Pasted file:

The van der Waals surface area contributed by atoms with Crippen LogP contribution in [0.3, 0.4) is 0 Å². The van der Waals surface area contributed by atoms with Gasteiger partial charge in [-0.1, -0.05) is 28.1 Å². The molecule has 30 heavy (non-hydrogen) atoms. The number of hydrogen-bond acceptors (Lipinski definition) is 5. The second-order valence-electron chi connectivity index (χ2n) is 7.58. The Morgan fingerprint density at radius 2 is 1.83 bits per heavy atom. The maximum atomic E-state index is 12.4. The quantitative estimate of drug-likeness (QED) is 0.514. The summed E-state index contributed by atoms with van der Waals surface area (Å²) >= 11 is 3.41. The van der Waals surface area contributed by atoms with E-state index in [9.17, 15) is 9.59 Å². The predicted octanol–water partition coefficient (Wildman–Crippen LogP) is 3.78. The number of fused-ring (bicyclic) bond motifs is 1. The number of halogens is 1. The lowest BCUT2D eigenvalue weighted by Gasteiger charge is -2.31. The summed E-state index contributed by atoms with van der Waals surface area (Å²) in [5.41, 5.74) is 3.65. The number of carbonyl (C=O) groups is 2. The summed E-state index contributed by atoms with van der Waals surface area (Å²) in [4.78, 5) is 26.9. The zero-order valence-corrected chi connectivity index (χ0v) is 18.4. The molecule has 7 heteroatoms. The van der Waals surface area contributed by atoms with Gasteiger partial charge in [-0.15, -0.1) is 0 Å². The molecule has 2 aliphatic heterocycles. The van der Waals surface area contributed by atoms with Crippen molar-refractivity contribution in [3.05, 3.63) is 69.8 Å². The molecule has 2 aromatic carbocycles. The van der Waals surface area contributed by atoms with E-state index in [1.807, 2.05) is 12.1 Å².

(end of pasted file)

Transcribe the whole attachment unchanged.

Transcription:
The van der Waals surface area contributed by atoms with Crippen LogP contribution in [0.3, 0.4) is 0 Å². The van der Waals surface area contributed by atoms with Gasteiger partial charge in [-0.1, -0.05) is 28.1 Å². The molecule has 30 heavy (non-hydrogen) atoms. The number of hydrogen-bond acceptors (Lipinski definition) is 5. The second-order valence-electron chi connectivity index (χ2n) is 7.58. The Morgan fingerprint density at radius 2 is 1.83 bits per heavy atom. The maximum atomic E-state index is 12.4. The quantitative estimate of drug-likeness (QED) is 0.514. The summed E-state index contributed by atoms with van der Waals surface area (Å²) >= 11 is 3.41. The van der Waals surface area contributed by atoms with E-state index in [9.17, 15) is 9.59 Å². The predicted octanol–water partition coefficient (Wildman–Crippen LogP) is 3.78. The number of fused-ring (bicyclic) bond motifs is 1. The number of halogens is 1. The lowest BCUT2D eigenvalue weighted by Gasteiger charge is -2.31. The summed E-state index contributed by atoms with van der Waals surface area (Å²) in [5.41, 5.74) is 3.65. The number of carbonyl (C=O) groups is 2. The summed E-state index contributed by atoms with van der Waals surface area (Å²) in [4.78, 5) is 26.9. The zero-order valence-corrected chi connectivity index (χ0v) is 18.4. The molecule has 7 heteroatoms. The van der Waals surface area contributed by atoms with Gasteiger partial charge in [-0.15, -0.1) is 0 Å². The molecule has 2 aliphatic heterocycles. The van der Waals surface area contributed by atoms with Crippen molar-refractivity contribution in [3.05, 3.63) is 69.8 Å². The molecule has 2 aromatic carbocycles. The van der Waals surface area contributed by atoms with E-state index in [1.807, 2.05) is 12.1 Å².